Whistle Blowing mechanisms

Internal (to the AML responsible persons – see above) and external (to the concerned authorities) whistle blowing mechanisms should be installed related to violations of the applicable requirements.

Record keeping

The period for keeping the required data will be gradually extended from the existing 5 year period to 10 years as from 2020 (7/8/9 years in respectively 2017/2018/2019). Furthermore, after this time period, the concerned data need to be erased.

Summary – practical implementation for the institutions

Risk identification and awareness as starting point

In order to be able to build their own RBA, firms need to have a clear, consistent, documented and data driven view on their ML/FT risks.

A tailor made Risk Based Approach

All policies, procedures, processes controls,… should be risk based taking into account the necessary granularity at the level of the firm.

Need to optimise the management of the onboarding and review processes

Strengthened definitions and CDD requirements will impact risk categories and the review of existing customers (adapted definition of UBOs, inclusion of domestic PEPs,…). More detailed CDD information and documentation requirements will lead to longer and more thorough onboarding process, more review and analysis, etc.

A data driven model

More detailed customer and transaction information requirements and a closer follow-up of the client will lead to a considerable increase in available data. Therefore, data management will become key in the new AML/CFT framework (data driven enterprise wide risk assessment, follow-up of customer data, enhanced record keeping requirements,…). Moreover, the availability of more data will also put transaction monitoring standards to a next level.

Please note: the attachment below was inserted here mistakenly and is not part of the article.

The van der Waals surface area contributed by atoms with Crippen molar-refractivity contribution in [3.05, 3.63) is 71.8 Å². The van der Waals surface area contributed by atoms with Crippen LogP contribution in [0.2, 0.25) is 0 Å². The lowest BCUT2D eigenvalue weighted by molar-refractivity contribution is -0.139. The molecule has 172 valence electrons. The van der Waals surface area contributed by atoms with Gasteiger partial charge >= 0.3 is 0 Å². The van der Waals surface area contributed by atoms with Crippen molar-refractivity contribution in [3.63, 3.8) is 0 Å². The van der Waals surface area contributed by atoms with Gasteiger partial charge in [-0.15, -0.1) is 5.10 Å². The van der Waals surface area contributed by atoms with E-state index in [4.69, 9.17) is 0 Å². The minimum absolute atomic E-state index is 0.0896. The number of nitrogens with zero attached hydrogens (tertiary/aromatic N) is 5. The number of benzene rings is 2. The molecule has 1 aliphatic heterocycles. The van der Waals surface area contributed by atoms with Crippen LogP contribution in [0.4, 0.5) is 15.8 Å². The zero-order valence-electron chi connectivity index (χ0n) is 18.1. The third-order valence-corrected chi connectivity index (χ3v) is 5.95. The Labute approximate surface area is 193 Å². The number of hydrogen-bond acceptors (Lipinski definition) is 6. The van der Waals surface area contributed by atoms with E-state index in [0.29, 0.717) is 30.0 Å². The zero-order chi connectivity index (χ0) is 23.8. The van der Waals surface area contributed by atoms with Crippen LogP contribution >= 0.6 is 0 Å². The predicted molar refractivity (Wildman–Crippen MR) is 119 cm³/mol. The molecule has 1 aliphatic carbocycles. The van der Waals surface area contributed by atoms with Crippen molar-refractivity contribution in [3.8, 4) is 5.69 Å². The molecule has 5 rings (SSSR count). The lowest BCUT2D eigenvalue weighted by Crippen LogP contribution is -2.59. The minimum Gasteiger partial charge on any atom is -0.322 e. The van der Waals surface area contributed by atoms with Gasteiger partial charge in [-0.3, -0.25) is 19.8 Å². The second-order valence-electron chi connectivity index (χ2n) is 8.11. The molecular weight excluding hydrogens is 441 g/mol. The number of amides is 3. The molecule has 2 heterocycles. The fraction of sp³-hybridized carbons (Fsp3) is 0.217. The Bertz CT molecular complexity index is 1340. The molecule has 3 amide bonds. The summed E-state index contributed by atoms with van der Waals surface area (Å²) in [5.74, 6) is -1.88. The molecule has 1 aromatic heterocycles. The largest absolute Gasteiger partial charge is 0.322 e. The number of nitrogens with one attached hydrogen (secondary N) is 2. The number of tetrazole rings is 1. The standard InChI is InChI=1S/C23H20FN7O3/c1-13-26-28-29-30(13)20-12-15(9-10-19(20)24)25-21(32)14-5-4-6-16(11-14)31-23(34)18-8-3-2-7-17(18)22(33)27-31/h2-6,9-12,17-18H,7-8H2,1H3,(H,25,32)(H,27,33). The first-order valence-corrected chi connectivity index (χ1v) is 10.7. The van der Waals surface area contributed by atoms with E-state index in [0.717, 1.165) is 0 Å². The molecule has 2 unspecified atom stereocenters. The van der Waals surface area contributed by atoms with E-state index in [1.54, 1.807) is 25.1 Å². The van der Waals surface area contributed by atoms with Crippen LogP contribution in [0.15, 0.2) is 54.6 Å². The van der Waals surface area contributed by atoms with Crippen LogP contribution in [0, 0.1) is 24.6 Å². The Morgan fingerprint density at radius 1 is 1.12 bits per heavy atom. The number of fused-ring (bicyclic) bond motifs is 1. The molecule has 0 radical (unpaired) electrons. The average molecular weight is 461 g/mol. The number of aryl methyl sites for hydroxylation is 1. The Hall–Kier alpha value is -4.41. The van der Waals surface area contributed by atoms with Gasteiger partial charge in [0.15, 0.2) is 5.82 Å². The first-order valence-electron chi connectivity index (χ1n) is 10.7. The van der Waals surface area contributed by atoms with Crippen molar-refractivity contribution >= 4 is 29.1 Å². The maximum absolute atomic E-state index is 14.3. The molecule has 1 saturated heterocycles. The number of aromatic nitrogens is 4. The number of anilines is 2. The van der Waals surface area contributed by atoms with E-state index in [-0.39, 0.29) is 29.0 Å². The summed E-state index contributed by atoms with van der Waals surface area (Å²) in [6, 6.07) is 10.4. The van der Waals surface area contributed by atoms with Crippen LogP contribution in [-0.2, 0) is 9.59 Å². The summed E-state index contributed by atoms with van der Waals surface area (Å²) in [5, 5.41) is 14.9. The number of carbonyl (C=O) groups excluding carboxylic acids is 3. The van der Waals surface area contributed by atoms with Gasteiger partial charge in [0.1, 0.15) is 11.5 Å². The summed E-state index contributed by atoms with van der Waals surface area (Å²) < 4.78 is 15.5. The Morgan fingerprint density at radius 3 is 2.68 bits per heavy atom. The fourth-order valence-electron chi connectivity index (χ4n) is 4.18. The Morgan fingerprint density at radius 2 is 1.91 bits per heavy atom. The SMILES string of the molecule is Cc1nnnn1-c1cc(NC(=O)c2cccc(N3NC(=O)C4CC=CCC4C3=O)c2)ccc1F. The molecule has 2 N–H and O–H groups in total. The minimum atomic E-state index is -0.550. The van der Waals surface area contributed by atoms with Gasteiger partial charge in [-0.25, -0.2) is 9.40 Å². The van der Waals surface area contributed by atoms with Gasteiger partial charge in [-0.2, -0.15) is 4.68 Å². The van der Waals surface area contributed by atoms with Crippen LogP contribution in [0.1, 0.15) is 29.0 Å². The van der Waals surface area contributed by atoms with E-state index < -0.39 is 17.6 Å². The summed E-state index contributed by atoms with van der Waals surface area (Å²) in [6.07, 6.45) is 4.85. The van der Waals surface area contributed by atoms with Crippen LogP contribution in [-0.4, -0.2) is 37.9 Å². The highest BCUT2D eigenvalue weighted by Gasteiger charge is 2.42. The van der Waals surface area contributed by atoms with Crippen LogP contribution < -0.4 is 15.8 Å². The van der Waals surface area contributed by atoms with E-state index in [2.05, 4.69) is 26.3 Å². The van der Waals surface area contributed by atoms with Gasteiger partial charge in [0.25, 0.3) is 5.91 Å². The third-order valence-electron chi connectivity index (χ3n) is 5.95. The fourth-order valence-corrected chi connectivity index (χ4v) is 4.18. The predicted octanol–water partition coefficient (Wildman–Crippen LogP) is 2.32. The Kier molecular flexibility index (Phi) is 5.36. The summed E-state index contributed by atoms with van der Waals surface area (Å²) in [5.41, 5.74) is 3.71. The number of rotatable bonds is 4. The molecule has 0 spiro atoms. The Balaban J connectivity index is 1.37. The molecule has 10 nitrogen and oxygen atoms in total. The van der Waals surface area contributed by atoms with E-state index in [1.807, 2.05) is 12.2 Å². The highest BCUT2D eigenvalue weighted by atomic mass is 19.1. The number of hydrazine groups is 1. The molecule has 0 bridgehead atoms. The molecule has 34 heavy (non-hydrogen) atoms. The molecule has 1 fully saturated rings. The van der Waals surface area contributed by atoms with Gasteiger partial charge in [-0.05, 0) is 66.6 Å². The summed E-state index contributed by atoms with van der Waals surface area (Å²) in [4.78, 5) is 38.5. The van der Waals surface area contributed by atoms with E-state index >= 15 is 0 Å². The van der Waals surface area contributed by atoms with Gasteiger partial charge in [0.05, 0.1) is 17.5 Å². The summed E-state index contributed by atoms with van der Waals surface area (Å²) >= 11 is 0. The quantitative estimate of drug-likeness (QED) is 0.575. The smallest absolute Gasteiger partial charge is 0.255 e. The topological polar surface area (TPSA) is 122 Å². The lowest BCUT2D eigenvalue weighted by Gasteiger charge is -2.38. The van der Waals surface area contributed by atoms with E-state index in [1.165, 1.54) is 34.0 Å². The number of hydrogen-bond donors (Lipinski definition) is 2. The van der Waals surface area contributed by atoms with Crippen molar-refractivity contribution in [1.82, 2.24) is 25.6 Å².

Further digitalisation and the possible use of new data techniques could be envisaged to streamline the AML/CFT processes.

Documentation is key

The policy, process and control framework (including analysis, risk assessment process,…) should be documented in detail, including evaluation, updates, validation and decision-making. Also the practical application of this framework (client acceptance, internal investigations, alert handling,…) will need to be fully and consistently documented.

 

To have a better view on the impact of the new Law for your particular institution, on how to set up and perform a practical and effective AML/CFT Gap Analysis or Enterprise Wide Risk Assessment and/or to build a risk based approach tailored to the risk level and appetite of the specific financial institution and in line with the requirements of the new AML Law, you can always contact our dedicated specialists (contact details – see enclosed).